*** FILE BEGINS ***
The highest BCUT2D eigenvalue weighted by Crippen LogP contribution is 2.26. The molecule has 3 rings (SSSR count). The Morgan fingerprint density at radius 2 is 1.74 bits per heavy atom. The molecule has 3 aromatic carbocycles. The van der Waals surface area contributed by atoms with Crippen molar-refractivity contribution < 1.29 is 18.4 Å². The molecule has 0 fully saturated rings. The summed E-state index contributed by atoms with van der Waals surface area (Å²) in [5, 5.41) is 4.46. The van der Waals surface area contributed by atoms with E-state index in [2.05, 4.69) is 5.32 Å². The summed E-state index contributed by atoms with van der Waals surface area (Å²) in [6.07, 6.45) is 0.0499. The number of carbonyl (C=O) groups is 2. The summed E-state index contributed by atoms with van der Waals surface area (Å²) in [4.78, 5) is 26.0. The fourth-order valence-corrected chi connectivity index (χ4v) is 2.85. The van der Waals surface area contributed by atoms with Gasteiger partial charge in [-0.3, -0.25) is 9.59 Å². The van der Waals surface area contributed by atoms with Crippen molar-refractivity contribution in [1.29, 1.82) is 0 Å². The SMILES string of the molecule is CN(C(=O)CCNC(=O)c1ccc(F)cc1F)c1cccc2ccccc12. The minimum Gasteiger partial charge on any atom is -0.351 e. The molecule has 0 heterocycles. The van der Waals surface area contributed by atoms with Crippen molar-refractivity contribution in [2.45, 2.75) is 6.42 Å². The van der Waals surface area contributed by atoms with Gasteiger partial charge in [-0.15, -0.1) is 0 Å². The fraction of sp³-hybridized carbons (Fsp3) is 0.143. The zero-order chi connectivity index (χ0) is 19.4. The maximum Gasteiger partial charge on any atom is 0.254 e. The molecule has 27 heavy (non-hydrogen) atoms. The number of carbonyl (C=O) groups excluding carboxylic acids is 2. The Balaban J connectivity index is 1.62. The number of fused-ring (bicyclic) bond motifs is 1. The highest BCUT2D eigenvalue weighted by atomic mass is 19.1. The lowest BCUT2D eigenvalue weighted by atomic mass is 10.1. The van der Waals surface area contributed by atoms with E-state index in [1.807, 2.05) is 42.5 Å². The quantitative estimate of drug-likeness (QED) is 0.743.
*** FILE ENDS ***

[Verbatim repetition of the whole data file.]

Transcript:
The highest BCUT2D eigenvalue weighted by Crippen LogP contribution is 2.26. The molecule has 3 rings (SSSR count). The Morgan fingerprint density at radius 2 is 1.74 bits per heavy atom. The molecule has 3 aromatic carbocycles. The van der Waals surface area contributed by atoms with Crippen molar-refractivity contribution < 1.29 is 18.4 Å². The molecule has 0 fully saturated rings. The summed E-state index contributed by atoms with van der Waals surface area (Å²) in [5, 5.41) is 4.46. The van der Waals surface area contributed by atoms with E-state index in [2.05, 4.69) is 5.32 Å². The summed E-state index contributed by atoms with van der Waals surface area (Å²) in [6.07, 6.45) is 0.0499. The number of carbonyl (C=O) groups is 2. The summed E-state index contributed by atoms with van der Waals surface area (Å²) in [4.78, 5) is 26.0. The fourth-order valence-corrected chi connectivity index (χ4v) is 2.85. The van der Waals surface area contributed by atoms with Gasteiger partial charge in [-0.3, -0.25) is 9.59 Å². The van der Waals surface area contributed by atoms with Crippen molar-refractivity contribution in [1.29, 1.82) is 0 Å². The SMILES string of the molecule is CN(C(=O)CCNC(=O)c1ccc(F)cc1F)c1cccc2ccccc12. The minimum Gasteiger partial charge on any atom is -0.351 e. The molecule has 0 heterocycles. The van der Waals surface area contributed by atoms with Crippen molar-refractivity contribution in [2.45, 2.75) is 6.42 Å². The van der Waals surface area contributed by atoms with Gasteiger partial charge in [-0.15, -0.1) is 0 Å². The fraction of sp³-hybridized carbons (Fsp3) is 0.143. The zero-order chi connectivity index (χ0) is 19.4. The maximum Gasteiger partial charge on any atom is 0.254 e. The molecule has 27 heavy (non-hydrogen) atoms. The number of carbonyl (C=O) groups excluding carboxylic acids is 2. The Balaban J connectivity index is 1.62. The number of fused-ring (bicyclic) bond motifs is 1. The highest BCUT2D eigenvalue weighted by atomic mass is 19.1. The lowest BCUT2D eigenvalue weighted by atomic mass is 10.1. The van der Waals surface area contributed by atoms with E-state index in [1.807, 2.05) is 42.5 Å². The quantitative estimate of drug-likeness (QED) is 0.743.